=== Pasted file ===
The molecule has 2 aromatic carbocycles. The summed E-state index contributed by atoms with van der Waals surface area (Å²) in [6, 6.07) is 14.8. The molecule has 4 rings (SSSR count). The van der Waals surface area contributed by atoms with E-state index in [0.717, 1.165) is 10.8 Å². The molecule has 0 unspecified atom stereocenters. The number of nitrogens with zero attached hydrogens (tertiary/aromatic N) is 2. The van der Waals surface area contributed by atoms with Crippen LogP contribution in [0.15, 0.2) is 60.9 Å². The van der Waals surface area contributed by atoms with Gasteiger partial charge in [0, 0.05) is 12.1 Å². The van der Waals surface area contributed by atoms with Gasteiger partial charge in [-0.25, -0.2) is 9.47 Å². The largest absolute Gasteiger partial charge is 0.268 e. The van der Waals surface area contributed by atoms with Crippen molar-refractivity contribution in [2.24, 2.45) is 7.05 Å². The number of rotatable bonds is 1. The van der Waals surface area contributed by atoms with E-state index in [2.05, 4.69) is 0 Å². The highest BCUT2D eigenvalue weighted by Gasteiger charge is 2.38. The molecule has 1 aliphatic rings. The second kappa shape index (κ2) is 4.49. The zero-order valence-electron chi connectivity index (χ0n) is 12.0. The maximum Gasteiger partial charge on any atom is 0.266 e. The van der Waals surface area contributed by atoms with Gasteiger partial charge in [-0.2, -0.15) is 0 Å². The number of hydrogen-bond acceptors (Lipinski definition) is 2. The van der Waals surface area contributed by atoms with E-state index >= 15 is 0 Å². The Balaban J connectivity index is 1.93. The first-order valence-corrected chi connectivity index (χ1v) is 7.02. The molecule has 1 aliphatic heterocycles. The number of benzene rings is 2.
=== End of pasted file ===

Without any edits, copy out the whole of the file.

The molecule has 2 aromatic carbocycles. The summed E-state index contributed by atoms with van der Waals surface area (Å²) in [6, 6.07) is 14.8. The molecule has 4 rings (SSSR count). The van der Waals surface area contributed by atoms with E-state index in [0.717, 1.165) is 10.8 Å². The molecule has 0 unspecified atom stereocenters. The number of nitrogens with zero attached hydrogens (tertiary/aromatic N) is 2. The van der Waals surface area contributed by atoms with Crippen LogP contribution in [0.15, 0.2) is 60.9 Å². The van der Waals surface area contributed by atoms with Gasteiger partial charge in [0, 0.05) is 12.1 Å². The van der Waals surface area contributed by atoms with Gasteiger partial charge in [-0.25, -0.2) is 9.47 Å². The largest absolute Gasteiger partial charge is 0.268 e. The van der Waals surface area contributed by atoms with Crippen molar-refractivity contribution in [2.24, 2.45) is 7.05 Å². The number of rotatable bonds is 1. The van der Waals surface area contributed by atoms with E-state index in [2.05, 4.69) is 0 Å². The highest BCUT2D eigenvalue weighted by Gasteiger charge is 2.38. The molecule has 1 aliphatic rings. The second kappa shape index (κ2) is 4.49. The zero-order valence-electron chi connectivity index (χ0n) is 12.0. The maximum Gasteiger partial charge on any atom is 0.266 e. The van der Waals surface area contributed by atoms with Gasteiger partial charge in [-0.2, -0.15) is 0 Å². The number of hydrogen-bond acceptors (Lipinski definition) is 2. The van der Waals surface area contributed by atoms with E-state index >= 15 is 0 Å². The Balaban J connectivity index is 1.93. The first-order valence-corrected chi connectivity index (χ1v) is 7.02. The molecule has 1 aliphatic heterocycles. The number of benzene rings is 2.